3. 3. National notifiable infectious diseases and conditions: United States. https://wonder.cdc.gov/nndss/nndss_annual_tables_menu.asp mmwr_year=2017. Accessed June 6, 2019.
  4. 4. Impact of vaccines in the 20th and 21st centuries. Centers for Disease Control and Prevention website. https://www.cdc.gov/vaccines/pubs/pinkbook/downloads/appendices/e/impact.pdf. Updated January 2019. Accessed June 6, 2019.
  5. 5. Influenza (flu) flu symptoms and complications. Centers for Disease Control and Prevention website. https://www.cdc.gov/flu/symptoms/symptoms.htm. Updated February 26, 2019. Accessed June 7, 2019.
  6. 6. Estimated influenza illnesses, medical visits, hospitalizations, and death in the United States—2017-2018 influenza season. Centers for Disease Control and Prevention (CDC) website. https://www.cdc.gov/flu/about/burden/2017-2018.htm. Reviewed December 18, 2018. Accessed June 6, 2019.
  7. 7. U.S. Census Bureau QuickFacts – Florida; Texas. U.S. Census Bureau website. 2018. https://www.census.gov/quickfacts/fact/table/FL,TX/PST045218. Accessed June 6, 2019.
  8. 8. Fast facts on U.S. hospitals, 2019. The American Hospital Association (AHA) website. https://www.aha.org/statistics/fast-facts-us-hospitals. Accessed June 6, 2019.
  9. 9. Super bowl history. The Football Database website. https://www.footballdb.com/seasons/super-bowls.html. Accessed June 6, 2019.
  10. 10. Marisol Touraine, ministre des Affaires sociales, de la Santé et des Droits des femmes, réaffirme l’importance de la vaccination. Inpes Sante publique France website. http://inpes.santepubliquefrance.fr/30000/actus2015/032-vaccination.asp. Published May 6, 2015. Accessed June 6, 2019.
  11. 11. Ensuring the safety of vaccines in the United States. Centers for Disease Control and Prevention (CDC) website. https://www.cdc.gov/vaccines/hcp/conversations/downloads/vacsafe-ensuring-color-office.pdf. Reviewed January 2018. Accessed June 6, 2019.
  12. 12. Is vaccination safe? National Health Services (NHS) United Kingdom website. https://www.nhs.uk/conditions/vaccinations/safety-and-side-effects/. Reviewed February 4, 2019. Accessed June 6, 2019.
  13. 13. Vaccines. US Food and Drug Administration (FDA) website. https://www.fda.gov/vaccines-blood-biologics/vaccines. Content current as of May 14, 2019. . Accessed June 6, 2019.
  14. 14. Vaccine safety. US Department of Health and Human Services Vaccine website. https://www.vaccines.gov/basics/safety. Reviewed December 2017. Accessed June 6, 2019.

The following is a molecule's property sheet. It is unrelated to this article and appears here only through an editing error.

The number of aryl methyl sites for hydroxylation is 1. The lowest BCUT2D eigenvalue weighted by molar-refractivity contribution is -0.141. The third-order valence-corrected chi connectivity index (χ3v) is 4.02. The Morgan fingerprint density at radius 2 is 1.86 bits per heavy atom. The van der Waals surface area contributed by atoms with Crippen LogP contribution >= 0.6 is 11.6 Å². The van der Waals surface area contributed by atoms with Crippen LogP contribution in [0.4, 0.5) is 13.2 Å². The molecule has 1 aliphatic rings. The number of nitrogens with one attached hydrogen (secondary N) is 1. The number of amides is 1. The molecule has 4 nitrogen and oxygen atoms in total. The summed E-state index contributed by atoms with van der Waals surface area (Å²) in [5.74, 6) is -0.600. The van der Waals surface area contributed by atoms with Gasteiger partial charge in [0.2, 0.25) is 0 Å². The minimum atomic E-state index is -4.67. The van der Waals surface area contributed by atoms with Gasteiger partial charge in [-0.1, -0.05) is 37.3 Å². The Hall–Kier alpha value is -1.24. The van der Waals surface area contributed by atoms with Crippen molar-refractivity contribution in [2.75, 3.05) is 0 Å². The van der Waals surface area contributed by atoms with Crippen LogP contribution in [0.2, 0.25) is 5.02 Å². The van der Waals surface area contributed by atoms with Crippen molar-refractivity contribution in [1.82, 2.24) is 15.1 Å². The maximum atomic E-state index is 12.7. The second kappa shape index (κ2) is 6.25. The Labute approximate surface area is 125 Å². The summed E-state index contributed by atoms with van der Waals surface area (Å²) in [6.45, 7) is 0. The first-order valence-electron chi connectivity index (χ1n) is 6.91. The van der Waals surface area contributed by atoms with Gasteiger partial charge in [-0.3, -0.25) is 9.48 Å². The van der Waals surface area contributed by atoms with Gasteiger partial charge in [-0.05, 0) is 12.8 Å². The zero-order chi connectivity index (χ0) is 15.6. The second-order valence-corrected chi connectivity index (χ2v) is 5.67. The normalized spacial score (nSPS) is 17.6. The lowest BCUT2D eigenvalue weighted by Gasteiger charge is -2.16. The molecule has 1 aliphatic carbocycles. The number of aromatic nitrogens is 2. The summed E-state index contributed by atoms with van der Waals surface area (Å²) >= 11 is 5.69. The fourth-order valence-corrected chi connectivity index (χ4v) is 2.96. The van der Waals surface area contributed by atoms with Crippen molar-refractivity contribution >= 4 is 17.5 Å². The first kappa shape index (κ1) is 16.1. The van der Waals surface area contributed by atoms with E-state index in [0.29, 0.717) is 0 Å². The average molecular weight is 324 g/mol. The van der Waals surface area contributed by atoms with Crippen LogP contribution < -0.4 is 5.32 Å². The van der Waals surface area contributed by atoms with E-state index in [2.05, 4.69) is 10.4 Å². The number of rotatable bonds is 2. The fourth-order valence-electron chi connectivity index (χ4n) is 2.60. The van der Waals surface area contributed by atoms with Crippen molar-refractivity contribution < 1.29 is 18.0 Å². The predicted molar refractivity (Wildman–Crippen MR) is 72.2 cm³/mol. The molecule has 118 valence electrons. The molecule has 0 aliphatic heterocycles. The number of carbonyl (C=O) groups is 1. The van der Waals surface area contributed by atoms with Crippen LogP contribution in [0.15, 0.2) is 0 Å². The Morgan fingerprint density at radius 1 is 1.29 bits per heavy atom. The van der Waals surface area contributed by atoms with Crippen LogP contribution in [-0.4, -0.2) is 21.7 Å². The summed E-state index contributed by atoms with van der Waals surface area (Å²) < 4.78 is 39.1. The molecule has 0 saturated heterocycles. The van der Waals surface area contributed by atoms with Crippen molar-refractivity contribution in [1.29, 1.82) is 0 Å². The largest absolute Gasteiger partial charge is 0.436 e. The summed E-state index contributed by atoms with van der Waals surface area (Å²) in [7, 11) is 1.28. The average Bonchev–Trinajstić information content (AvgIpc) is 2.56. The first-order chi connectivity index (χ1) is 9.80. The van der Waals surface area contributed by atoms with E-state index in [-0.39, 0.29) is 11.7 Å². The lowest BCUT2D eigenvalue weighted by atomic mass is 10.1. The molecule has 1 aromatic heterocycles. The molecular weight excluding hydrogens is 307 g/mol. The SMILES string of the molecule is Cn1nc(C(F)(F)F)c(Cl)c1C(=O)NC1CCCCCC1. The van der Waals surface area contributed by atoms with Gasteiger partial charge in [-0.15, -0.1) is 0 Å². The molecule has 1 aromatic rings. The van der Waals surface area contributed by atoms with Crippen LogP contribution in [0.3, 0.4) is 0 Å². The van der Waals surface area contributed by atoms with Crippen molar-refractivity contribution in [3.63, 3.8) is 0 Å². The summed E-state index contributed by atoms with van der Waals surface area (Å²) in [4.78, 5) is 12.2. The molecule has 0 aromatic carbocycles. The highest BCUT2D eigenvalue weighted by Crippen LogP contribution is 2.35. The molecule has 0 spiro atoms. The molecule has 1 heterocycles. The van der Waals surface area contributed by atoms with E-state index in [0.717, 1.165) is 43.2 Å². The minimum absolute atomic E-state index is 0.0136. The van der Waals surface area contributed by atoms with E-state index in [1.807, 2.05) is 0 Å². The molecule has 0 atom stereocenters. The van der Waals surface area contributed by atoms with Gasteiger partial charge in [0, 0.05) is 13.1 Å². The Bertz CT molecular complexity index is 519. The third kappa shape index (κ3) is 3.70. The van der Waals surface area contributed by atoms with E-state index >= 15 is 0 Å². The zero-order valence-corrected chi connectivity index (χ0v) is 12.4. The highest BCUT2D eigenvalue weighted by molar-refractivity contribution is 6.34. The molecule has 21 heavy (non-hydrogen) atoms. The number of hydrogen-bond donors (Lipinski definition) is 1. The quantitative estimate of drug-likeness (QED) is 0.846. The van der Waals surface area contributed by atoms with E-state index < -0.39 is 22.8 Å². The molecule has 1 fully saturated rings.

15. 15. What vaccines are recommended for you. Centers for Disease Control and Prevention (CDC) website. https://www.cdc.gov/vaccines/adults/rec-vac/index.html. Reviewed May 2, 2016. Accessed June 6, 2019.
  16. 16. Growing up with vaccines: What parents should know? Centers for Disease Control and Prevention (CDC) website. https://www.cdc.gov/vaccines/growing/images/global/CDC-Growing-Up-with-Vaccines.pdf. Accessed June 6, 2019.
  17. 17. 2019 recommended vaccinations for infants and children (birth through 6 years) – Parent-friendly version. Centers for Disease Control and Prevention (CDC) website. https://www.cdc.gov/vaccines/schedules/easy-to-read/child-easyread.html. Updated February 5, 2019. Accessed June 6, 2019.
  18. 18. 2019 recommended vaccinations for children (7-18 years old) – Parent-friendly version. Centers for Disease Control and Prevention (CDC) website. https://www.cdc.gov/vaccines/schedules/easy-to-read/adolescent-easyread.html. Updated February 5, 2019. Accessed June 6, 2019.
  19. 19. Recommended adult immunization schedule for ages 19 years or older, United States, 2019. Centers for Disease Control and Prevention (CDC) website. https://www.cdc.gov/vaccines/schedules/hcp/imz/adult.html. Updated February 5, 2019. Accessed June 6, 2019.
  20. 20. How dangerous is lightning? National Weather Service. https://www.cdc.gov/vaccines/hcp/acip-recs/general-recs/adverse-reactions.html. Accessed July 2, 2019.
  21. 21. Preventing and managing adverse reactions. Centers for Disease Control and Prevention (CDC). https://www.cdc.gov/vaccines/hcp/acip-recs/general-recs/adverse-reactions.html. Accessed July 2, 2019.
Bitnami